Sometimes one tastes wines that seem to redefine what a particular grape from a particular place can do. Such was the wine I tasted tonight, the 1997 Pinot Bianco ‘Vorberg’ from Cantina Terlano. I bought a few bottles of this a number of years ago, and I’ve tried a bottle every year or two. Each time I opened a bottle, the wine was closed, but I could tell there was something special there; it was like having someone almost smack me in the face with a gold brick, but stop short. I could feel the rush of air that somehow implied the weight of the brick, but I knew I had to wait.
Tonight that waiting paid off. I grilled a beautiful piece of swordfish, put it on a bed of rapini with garlic and chile, and pulled out one of the last bottles of the Vorberg. When I opened it and decanted it, the first whiff told me its time had come: pronounced, mature, yet still vibrant aromas of wet wool, lime, grapefruit, pear, honey, and a hint of diesel. On the palate, the wine was dry, minerally, full-bodied, almost unctuous, with a creaminess that bespoke malolactic fermentation, yet still with fairly high acidity and excellent focus. The wine has a long, wonderfully complex finish, and keeps evolving in the glass — so much so that I’m sitting here two hours later not wanting to finish the bottle so I can keep enjoying it.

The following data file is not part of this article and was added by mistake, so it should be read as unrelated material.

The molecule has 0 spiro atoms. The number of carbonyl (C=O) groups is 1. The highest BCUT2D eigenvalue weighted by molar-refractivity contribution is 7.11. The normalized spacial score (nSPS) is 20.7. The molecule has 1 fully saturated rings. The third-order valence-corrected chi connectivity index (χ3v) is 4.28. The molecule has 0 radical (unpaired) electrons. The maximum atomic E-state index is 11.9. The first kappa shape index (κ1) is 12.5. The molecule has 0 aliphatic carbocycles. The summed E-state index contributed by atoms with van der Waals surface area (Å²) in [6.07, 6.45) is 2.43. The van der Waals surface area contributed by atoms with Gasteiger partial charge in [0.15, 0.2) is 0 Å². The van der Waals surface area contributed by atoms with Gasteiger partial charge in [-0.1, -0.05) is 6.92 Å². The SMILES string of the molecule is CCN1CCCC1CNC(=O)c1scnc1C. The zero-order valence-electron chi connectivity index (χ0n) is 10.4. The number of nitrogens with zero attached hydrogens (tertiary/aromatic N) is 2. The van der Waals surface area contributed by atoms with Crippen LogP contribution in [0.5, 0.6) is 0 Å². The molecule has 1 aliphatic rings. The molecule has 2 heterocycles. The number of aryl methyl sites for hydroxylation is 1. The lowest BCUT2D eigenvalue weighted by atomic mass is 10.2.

The producer, one of Italy’s top cantine sociali (or see cooperatives), obtains the fruit from member vineyards at 500-900 meters above sea level, with sandy, porphyrous soil. After temperature-controlled fermentation in large oak vats, the wine stays on its lees for one year, which explains the wine’s evident honeyed note. The winery itself suggests the Vorberg will last 8-10 years; usually I take these things with a grain of salt, but in this case they’re spot on.
The moral of the story? Some wines are worth the wait, and they’re not always the one’s you’d think. This not particularly expensive white has stood the test of more than a decade in bottle, and it just keeps getting better. Signing off now to go enjoy the last glass.